In my fairly short, somewhat corporate career I’ve met my fair share of business people. Anyone from CEO’s and building owners to entrepreneurs and freelancers, and I’m here to tell you – if you don’t already know – it’s a jungle out there. I know the song says “don’t believe the hype,” but seriously, don’t. When I innocently entered the corporate world, I had no idea how cut throat the world of business would be. And let me emphasize that it doesn’t let up and it doesn’t get better. You will make allies, you will make connections, you will expand your network, but all of them are, and should be strategic. Even if you don’t realize what the function of a business relationship is the person on the other end definitely does. So be smart, y ponte trucha. Here are the main things I’ve learned:
Be careful who you trust. Everyone is fishing for information. Everyone. People always want to know what others are working on. You may start to get invited to coffee dates, people will want to “pick your brain,” other people might just beat around the bush trying to pull info from you. Don’t underestimate the fact that you have valuable information that someone wants.Even if it’s a stranger, keep your secrets guarded because there is power in information.
I remember being approached by a woman at some exclusive networking “party” who had been to one of my events. She was so excited to meet me and I thought nothing about answering all of her questions about how I plan and execute everything. A couple months later she put on an event with nearly my exact same concept with nearly all of the speakers I’d worked so hard to find on my own. My advice to you, stick to “stuff & things,” which is my go to saying when someone gets a little too bold with their line of questioning. “What are you working on Yvette?” “Oh you know, stuff and things.”
Don’t lowball yourself. If you want to work for trade that is entirely up to you. Only you can decide if the ends justify the means and what exactly you’re going to get out of a trade-off arrangement. But if someone is asking you to work for well below your worth with little to no benefit to you, WALK AWAY! If you work for less they will NOT just suddenly decide to pay you more out of the goodness of their hearts. That is not a thing. I’ve been asked to “help out” a million times and I would do it for a “good cause.” But at the end of the day it was a lot of work and use of my resources for no payout. In fact, I’m still waiting to get paid from an event I “helped out” with nearly six months ago. If someone doesn’t respect the time and skill you bring to the table enough to compensate you for it don’t expect a positive outcome. They will always try to push you to do more and more until you fold and they find some other poor soul to work for pennies.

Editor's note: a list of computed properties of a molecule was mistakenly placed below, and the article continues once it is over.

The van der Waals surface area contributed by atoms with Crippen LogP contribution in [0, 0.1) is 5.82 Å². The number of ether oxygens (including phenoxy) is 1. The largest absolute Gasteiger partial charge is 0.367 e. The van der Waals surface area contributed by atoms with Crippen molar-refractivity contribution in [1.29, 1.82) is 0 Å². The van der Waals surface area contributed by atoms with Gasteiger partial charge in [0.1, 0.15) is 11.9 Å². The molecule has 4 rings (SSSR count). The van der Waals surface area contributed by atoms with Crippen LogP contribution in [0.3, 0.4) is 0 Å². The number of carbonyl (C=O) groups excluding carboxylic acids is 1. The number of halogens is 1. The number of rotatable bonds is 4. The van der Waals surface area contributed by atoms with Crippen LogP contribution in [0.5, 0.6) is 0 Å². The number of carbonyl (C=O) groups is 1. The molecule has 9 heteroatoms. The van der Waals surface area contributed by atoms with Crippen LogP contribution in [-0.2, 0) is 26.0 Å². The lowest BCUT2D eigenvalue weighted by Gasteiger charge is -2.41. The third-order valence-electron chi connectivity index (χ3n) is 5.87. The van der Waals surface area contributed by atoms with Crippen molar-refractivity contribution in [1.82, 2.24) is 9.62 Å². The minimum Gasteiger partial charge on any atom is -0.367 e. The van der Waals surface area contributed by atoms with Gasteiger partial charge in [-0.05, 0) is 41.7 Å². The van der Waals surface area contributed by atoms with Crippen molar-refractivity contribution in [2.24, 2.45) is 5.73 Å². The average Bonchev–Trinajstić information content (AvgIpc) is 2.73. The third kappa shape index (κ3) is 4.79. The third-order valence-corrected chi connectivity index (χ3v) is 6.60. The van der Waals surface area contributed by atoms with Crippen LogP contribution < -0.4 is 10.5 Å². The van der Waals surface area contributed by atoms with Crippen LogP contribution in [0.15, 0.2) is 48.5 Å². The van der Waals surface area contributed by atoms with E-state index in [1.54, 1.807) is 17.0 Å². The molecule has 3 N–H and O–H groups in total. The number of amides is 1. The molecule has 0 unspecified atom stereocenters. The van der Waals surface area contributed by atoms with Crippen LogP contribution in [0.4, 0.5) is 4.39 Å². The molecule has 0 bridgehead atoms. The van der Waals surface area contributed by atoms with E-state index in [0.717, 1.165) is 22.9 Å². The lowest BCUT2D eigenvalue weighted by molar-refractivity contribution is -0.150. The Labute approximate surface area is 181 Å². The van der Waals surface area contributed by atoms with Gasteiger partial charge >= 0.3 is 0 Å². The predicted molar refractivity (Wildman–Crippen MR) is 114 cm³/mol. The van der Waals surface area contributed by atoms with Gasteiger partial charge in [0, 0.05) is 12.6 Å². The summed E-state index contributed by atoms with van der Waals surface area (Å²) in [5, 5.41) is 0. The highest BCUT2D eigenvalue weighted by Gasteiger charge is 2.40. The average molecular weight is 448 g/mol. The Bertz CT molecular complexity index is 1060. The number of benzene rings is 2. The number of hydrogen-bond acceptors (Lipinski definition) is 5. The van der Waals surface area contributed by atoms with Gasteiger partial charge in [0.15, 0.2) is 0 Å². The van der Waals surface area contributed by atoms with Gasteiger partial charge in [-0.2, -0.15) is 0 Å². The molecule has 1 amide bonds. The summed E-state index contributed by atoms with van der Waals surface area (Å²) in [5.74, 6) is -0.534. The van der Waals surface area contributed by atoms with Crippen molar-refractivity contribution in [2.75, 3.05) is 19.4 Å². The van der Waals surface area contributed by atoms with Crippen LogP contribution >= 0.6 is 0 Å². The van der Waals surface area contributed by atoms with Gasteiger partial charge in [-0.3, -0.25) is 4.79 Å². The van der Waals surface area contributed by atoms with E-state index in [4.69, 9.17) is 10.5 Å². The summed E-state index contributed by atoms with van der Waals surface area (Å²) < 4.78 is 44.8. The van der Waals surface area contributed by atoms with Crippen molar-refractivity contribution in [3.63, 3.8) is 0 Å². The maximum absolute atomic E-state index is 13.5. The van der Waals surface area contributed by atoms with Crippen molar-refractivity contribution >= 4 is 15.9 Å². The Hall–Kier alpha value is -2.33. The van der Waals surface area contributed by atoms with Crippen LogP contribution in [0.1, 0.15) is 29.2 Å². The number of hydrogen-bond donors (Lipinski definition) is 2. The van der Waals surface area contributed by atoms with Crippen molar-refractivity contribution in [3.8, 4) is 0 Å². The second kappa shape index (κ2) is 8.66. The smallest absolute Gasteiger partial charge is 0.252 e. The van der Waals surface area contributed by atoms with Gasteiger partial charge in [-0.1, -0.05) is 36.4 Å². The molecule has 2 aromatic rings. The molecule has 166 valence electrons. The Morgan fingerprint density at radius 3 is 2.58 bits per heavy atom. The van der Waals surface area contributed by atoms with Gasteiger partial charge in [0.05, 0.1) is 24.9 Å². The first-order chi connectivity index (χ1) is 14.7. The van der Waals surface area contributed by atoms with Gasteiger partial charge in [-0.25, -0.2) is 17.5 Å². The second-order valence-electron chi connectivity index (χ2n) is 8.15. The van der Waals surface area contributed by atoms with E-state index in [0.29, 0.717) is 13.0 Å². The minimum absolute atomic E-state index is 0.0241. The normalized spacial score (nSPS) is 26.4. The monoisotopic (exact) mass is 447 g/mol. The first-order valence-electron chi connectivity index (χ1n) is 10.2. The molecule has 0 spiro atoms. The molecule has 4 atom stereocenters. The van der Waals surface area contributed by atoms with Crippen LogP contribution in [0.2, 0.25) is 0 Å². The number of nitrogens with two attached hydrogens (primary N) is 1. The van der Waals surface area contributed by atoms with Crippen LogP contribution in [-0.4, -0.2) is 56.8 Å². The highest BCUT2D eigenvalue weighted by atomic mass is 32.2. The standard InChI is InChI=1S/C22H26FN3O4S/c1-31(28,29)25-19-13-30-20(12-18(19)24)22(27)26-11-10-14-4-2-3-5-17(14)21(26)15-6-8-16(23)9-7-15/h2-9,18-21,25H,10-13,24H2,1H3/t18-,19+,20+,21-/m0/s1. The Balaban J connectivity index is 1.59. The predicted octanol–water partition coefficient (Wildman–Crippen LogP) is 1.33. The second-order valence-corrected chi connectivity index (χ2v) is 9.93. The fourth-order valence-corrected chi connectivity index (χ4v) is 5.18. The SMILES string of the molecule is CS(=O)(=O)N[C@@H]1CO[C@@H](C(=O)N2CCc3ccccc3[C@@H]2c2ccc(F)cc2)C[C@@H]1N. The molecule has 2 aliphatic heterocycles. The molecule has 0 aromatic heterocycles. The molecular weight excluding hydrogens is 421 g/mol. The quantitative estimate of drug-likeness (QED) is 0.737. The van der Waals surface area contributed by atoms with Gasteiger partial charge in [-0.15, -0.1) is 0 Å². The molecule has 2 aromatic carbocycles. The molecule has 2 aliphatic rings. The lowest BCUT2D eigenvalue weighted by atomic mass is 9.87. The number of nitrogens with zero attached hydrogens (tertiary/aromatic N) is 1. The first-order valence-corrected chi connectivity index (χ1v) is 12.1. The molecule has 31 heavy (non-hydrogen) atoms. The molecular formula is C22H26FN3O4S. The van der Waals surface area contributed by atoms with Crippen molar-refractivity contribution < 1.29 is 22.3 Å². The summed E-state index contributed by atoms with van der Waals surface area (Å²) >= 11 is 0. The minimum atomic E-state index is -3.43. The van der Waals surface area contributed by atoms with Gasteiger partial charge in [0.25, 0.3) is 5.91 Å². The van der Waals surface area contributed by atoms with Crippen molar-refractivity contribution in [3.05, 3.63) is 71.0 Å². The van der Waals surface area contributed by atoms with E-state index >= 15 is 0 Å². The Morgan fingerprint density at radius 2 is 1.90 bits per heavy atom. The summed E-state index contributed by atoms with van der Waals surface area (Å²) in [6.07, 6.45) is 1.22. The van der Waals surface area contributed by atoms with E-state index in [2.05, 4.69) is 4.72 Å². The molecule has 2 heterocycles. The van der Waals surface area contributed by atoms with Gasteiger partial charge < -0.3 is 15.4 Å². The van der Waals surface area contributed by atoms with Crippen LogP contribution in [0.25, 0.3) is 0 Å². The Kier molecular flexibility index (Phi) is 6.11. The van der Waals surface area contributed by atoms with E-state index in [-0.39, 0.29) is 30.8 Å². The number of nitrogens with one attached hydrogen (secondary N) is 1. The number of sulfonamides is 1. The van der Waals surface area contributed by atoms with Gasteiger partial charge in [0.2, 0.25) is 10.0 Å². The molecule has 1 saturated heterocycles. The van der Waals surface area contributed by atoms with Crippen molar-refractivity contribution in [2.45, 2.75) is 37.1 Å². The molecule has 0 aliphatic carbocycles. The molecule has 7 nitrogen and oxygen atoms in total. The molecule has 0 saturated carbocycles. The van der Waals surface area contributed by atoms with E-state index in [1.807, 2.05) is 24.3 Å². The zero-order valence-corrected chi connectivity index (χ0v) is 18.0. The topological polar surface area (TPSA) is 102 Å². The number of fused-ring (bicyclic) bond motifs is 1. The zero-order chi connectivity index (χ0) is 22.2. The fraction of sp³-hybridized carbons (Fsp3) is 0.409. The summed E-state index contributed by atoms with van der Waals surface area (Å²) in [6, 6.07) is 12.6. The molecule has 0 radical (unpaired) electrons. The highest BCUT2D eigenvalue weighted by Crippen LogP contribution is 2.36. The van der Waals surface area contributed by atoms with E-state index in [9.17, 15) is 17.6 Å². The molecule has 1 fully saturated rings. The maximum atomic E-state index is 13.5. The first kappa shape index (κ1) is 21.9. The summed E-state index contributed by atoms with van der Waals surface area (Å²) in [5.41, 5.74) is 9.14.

Get everything in writing. Get real familiar with a Memorandum of Understanding (MOU) because they will be your best friend. Handshake deals are bogus, every single person on this planet changes when money is involved. You can find a simple template online and tweak it to fit your needs. It’s best to have things like parameters and expectations spelled out to avoid any nasty “misunderstandings” later on. An MOU is a legally binding document so you can use it in court should things take a turn. I can’t tell you how many times I’ve just done something because the person seemed cool only to have them flip the script and act brand new. Even if you’re friends – especially if your friends – write it down and always consult a lawyer before you sign anything. If you get a contract and the document doesn’t make sense in normal non-lawyer terms then they are trying to pull something shady.
Never say you already know something. Obviously if it’s a job interview say you know everything! But if someone is taking the time to tell you about their experience or the way they do things, listen carefully. It is erroneous on your part to assume that your way is the best way. There are plenty of people out there who have lots of tricks and tips that would be super helpful to your practice–whatever it may be. I have a baby face so people tend to assume that I am very young and that I don’t know much about the industry that I’m in. It used to bother me and I would get all upset that people were explaining things to me like I was stupid. When I stopped feeling like I had to prove myself, I realized that this was a huge asset. I’ve learned so much by simply allowing people to give me advice drawn from their own experiences.
Note: if the advice is condescending feel free to tell them to kick rocks.
Always be kind and easy to work with. Just for reference I’m a hardcore Scorpio with a sharp tongue and a very low tolerance for BS. That being said, professionally I put the sass on pause because you never know where a connection will lead. Always go the extra mile to be as accommodating as possible because it is truly a small world and your reputation will follow you. I’ve seen so many people confused why deals and partnerships didn’t go through or why they didn’t get invited to an event. Nobody wants to be the person to tell them that it’s because no one likes them. Being likable is key! I know, I know, that sounds counterintuitive. As women we constantly see re-affirming things online about not people-pleasing, but being likeable for the sake of career advancement is necessary. At some point a person that you might be on the fence about may be the one that brings a great opportunity your way. You never know! Unless someone is being misogynistic, racist, or some other kind of awful you can smile through it for an hour.